Re: P-Source: A Guide to the Apple Pascal System
- From: "Michael J. Mahon" <mjmahon@xxxxxxx>
- Date: Wed, 28 Nov 2007 00:50:09 -0800
On Nov 27, 5:48 pm, "Michael J. Mahon" <mjma...@xxxxxxx> wrote:
For most programs, this approach can net a program whose code is less
than twice the size of p-code alone but within 10%-20% of being as fast
as pure (machine-generated) machine code!
I would consider that more along the lines of compilation, but of course
optimization has many faces.
"Optimization" is pretty generic--meaning changing something to make
something better. ;-)
Something like p-code (or in the case Java bytecode) unfortunately
straddles the line where most of the really interesting optimisations
have to be done with runtime profiling. Of course, as you point out,
this could be done externally, which would be quite interesting (and
JVM's do two classes of optimisation in the JIT stage which have
tremendous performance benefits: multi-level inlining and temporary
object allocation. Temporary allocation is important since Java at the
language level only supports dynamic allocation for objects, but a
'smart' JIT can identify object references that have only single-tier
scope and allocate them on the stack instead. I would imagine both of
these optimisations would still be very fruitful for the 'hot' path,
even on a very small machine. Applying these techniques and *then*
doing a native code transform could yield a pretty good improvement,
and it's certainly feasible even on a limited machine.
Particularly since both of these optimization steps are a lot like a
a "transliteration with address substitution". That's why a budget of
100 cycles per generated byte is probably realizable.
(BTW, I'm a big believer in setting time and space "budgets" for
functions prior to implementation--so you know when you've gone off
the deep end. ;-)
So I don't see how Java, as a platform, fits in to the modern computer
world. Its all too busy being the enterprise solution for your server
and entertainment solution for the cell-phone. But, nobody asked me and
it seems to be everywhere.
That is, of course, it's intended purpose--since Sun introduced it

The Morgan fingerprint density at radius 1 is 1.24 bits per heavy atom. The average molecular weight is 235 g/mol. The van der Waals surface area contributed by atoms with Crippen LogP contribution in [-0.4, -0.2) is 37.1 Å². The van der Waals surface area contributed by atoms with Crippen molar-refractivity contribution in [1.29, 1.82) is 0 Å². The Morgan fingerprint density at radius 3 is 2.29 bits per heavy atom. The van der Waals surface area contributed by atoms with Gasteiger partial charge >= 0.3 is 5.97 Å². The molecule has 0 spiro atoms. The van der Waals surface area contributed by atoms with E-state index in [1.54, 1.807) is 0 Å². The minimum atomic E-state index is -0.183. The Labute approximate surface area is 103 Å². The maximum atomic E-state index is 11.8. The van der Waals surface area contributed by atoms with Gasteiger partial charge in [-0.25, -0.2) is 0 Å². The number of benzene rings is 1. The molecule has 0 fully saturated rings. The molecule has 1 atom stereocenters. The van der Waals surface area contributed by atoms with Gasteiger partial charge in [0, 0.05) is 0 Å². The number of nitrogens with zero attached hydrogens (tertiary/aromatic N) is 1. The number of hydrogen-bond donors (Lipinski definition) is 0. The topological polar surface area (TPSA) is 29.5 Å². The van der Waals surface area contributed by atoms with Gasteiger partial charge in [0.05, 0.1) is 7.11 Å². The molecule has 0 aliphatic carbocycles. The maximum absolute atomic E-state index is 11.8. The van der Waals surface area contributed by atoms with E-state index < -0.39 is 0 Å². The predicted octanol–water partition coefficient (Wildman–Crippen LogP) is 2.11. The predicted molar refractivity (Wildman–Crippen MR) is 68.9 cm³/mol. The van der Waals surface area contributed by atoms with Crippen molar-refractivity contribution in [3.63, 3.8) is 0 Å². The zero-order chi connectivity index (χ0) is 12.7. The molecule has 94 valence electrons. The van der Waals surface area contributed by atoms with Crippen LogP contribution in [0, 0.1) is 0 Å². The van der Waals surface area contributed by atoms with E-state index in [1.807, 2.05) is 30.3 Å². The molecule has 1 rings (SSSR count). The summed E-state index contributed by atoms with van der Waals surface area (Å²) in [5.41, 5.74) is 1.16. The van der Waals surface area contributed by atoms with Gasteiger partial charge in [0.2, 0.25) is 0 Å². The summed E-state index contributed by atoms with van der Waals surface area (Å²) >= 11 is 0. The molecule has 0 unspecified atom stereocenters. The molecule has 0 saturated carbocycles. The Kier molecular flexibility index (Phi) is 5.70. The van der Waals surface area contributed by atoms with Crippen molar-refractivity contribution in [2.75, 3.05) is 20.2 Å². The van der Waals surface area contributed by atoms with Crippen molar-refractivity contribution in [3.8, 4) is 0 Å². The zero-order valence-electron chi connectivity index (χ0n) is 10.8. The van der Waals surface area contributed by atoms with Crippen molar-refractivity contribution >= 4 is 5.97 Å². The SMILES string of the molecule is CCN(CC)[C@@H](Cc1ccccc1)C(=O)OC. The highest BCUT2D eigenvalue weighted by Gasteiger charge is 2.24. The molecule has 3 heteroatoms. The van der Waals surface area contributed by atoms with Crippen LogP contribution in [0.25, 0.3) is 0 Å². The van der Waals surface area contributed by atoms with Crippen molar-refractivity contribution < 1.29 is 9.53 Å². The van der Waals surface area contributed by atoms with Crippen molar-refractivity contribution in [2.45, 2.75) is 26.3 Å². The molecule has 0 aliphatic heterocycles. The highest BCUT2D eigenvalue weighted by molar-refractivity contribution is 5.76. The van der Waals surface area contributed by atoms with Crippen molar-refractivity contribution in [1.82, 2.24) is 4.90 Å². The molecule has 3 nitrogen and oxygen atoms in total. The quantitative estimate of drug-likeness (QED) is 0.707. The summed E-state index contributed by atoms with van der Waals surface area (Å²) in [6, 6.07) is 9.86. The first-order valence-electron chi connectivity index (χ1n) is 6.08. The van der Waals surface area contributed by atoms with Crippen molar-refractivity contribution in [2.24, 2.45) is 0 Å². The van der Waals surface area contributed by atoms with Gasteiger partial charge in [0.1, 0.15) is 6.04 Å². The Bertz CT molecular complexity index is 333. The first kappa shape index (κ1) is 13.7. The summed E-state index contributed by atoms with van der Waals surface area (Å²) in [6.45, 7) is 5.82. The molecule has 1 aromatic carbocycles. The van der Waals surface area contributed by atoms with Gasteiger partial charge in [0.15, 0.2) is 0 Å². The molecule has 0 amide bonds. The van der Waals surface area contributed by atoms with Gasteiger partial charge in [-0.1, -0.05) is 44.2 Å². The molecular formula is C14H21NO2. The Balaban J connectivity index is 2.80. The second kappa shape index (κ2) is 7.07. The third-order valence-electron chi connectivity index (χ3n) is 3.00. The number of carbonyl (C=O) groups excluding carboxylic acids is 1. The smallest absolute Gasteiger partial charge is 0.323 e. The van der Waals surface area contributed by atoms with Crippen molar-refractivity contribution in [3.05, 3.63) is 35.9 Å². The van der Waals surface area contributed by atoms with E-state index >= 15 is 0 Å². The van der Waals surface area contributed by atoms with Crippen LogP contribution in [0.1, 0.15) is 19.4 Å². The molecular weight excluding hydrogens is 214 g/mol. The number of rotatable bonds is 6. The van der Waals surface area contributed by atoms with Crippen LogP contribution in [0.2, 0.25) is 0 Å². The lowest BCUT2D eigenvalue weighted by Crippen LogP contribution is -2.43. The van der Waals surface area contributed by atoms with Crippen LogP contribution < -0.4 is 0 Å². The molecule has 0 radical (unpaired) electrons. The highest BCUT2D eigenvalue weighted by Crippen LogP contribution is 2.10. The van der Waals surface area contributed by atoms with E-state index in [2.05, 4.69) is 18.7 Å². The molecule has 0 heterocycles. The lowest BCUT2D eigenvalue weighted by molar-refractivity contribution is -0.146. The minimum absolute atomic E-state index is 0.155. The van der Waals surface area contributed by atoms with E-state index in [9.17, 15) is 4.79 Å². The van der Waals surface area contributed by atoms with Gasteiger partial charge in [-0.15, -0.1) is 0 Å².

precisely to drive a wedge between Wintel platforms and the code that
runs on them.
Notice that the "incumbent" is never interested in portability, only
the "wannabe". ;-)
Speaking as someone who's done several years of server side
programming, Java's portability has been an absolute boon in the
heterogenous data centres of today. This has been its principle area
of success. It's been only recently that client end applications in
Java have become common, since it's only been recently that the UI
layers have become optimised and deeply integrated enough to deliver
decent end-user applications.
Having said that, I think having a JVM (or KVM, using Java EE
micro-edition 3.1415926 or is that Java Version 6p?, nomenclature)
running on the Apple II is a great follow-up to Apple Pascal. Within
limits, of course. The Apple II makes the nano Java devices look like
big iron. As soon as I finish working out some issues with the garbage
collector (I don't like automatic garbage collectors) I should have
something to try out.
I completely agree. I think that Java is a pretty "heavyweight" way
of programming a 64KB, 1MHz device. For that matter, so is Pascal, but
the p-System (especially with RAM disk and an accelerator ;-) almost
makes it bearable.
Seen from the top down, the problems that have a size and complexity
that would require Java's structure and richness are typically much
larger than those that can be run usefully on an Apple II.
From the bottom up, disciplined low-level programming is sufficient
to avoid complexity collapse for an application that runs in 64KB.
And the space and speed advantages of doing so are worth a lot. ;-)
I agree completely with this. I do however think there's a class of
'pascal sized' applications that could be written in Java instead, and
finding creative solutions to the optimisation problems sounds like a
really fun academic exercise. There's certainly room to do far better
than the p-machine implementations did!
I would love to see a serious attempt made. But don't underestimate
the effort put into optimizing the p-system. They achieved most of
their objectives (which many regarded as impossible at the time) and
only failed to achieve their non-objectives. ;-)
We've learned a few things since then, but we've forgotten so much.. ;-)
NadaPong: Network game demo for Apple II computers!
Home page: http://members.aol.com/MJMahon/
"The wastebasket is our most important design
tool--and it's seriously underused."
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